People have reported stomach pain when eating too much turmeric. They have also reported skin problems when taking it for a long time. So, if you use curcumin for reasons other than cooking, talk to your doctor first.

The Medicines and Healthcare products Regulatory Agency (MHRA) has warned against Fortodol (also sold as Miradin). It is a turmeric-based food supplement, containing other ingredients.  

Fortodol contains the strong anti-inflammatory drug nimesulide. Nimesulide can cause severe damage to the liver. The signs include:

  • yellowing skin (jaundice)
  • dark urine
  • feeling or being sick
  • unusual tiredness
  • stomach or abdominal pain
  • loss of appetite

It does not have a licence as a medicine in the UK. The Food Standards Agency (FSA) in the USA states that products with unknown amounts of nimesulide could be very harmful.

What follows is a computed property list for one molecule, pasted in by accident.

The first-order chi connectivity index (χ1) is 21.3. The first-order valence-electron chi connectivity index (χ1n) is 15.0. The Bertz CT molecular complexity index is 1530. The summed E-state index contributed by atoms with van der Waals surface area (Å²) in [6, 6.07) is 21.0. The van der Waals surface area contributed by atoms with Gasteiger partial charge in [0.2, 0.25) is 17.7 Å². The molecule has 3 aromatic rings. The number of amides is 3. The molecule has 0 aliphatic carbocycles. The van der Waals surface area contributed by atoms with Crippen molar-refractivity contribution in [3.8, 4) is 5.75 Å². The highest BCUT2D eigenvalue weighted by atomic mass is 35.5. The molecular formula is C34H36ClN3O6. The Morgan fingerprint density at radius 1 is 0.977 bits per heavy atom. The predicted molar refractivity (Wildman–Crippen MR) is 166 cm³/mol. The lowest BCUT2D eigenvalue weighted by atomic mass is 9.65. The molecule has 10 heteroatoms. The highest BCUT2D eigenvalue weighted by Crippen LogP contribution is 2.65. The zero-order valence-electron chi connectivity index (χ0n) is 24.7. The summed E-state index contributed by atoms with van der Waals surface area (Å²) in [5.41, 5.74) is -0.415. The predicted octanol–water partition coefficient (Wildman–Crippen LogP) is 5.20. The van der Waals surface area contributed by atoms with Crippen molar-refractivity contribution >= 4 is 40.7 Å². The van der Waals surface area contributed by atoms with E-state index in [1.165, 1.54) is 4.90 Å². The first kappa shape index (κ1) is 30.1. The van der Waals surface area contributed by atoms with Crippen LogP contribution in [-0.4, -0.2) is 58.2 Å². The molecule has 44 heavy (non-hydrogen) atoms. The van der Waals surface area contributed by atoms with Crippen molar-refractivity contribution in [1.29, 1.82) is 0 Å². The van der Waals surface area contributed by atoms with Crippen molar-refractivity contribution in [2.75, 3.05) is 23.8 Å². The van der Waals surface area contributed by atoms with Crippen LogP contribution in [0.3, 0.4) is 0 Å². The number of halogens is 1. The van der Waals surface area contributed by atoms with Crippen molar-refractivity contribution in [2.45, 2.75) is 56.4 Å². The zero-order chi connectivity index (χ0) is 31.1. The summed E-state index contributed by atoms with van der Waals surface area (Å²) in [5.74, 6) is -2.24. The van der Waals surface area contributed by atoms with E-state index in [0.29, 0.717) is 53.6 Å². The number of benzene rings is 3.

Research into curcumin for cancer

Several studies have looked into whether curcumin could be a cancer treatment. These have had some promising results.

One of these in 2013 was an international laboratory study on bowel cancer cells. It looked at the effects of combined treatment with curcumin and chemotherapy. The researchers concluded that the combined treatment might be better than chemotherapy alone.

A problem highlighted by a number of review studies is that curcumin does not get absorbed easily. This makes it work less well as a treatment. Researchers are looking at ways of overcoming this problem.

There have been some clinical trials looking at curcumin in people with colorectal cancer, prostate cancer and other cancer types. The studies were small and there were limitations to the trials.